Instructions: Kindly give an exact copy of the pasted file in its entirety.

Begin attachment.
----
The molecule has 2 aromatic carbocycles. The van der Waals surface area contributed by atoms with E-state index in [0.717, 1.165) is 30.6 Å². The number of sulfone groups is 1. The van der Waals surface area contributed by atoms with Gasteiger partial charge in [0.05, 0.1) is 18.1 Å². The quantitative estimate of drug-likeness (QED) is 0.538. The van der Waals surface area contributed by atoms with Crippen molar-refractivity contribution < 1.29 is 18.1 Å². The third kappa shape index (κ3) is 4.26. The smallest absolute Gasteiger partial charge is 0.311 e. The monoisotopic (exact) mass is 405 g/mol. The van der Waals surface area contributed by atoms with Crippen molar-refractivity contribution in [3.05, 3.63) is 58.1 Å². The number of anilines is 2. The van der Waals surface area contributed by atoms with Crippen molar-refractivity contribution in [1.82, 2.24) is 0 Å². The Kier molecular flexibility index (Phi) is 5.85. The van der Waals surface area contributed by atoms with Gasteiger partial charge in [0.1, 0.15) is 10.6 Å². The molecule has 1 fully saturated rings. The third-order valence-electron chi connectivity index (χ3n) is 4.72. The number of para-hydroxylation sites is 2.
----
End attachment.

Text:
The molecule has 2 aromatic carbocycles. The van der Waals surface area contributed by atoms with E-state index in [0.717, 1.165) is 30.6 Å². The number of sulfone groups is 1. The van der Waals surface area contributed by atoms with Gasteiger partial charge in [0.05, 0.1) is 18.1 Å². The quantitative estimate of drug-likeness (QED) is 0.538. The van der Waals surface area contributed by atoms with Crippen molar-refractivity contribution < 1.29 is 18.1 Å². The third kappa shape index (κ3) is 4.26. The smallest absolute Gasteiger partial charge is 0.311 e. The monoisotopic (exact) mass is 405 g/mol. The van der Waals surface area contributed by atoms with Crippen molar-refractivity contribution in [3.05, 3.63) is 58.1 Å². The number of anilines is 2. The van der Waals surface area contributed by atoms with Crippen molar-refractivity contribution in [1.82, 2.24) is 0 Å². The Kier molecular flexibility index (Phi) is 5.85. The van der Waals surface area contributed by atoms with Gasteiger partial charge in [0.1, 0.15) is 10.6 Å². The molecule has 1 fully saturated rings. The third-order valence-electron chi connectivity index (χ3n) is 4.72. The number of para-hydroxylation sites is 2.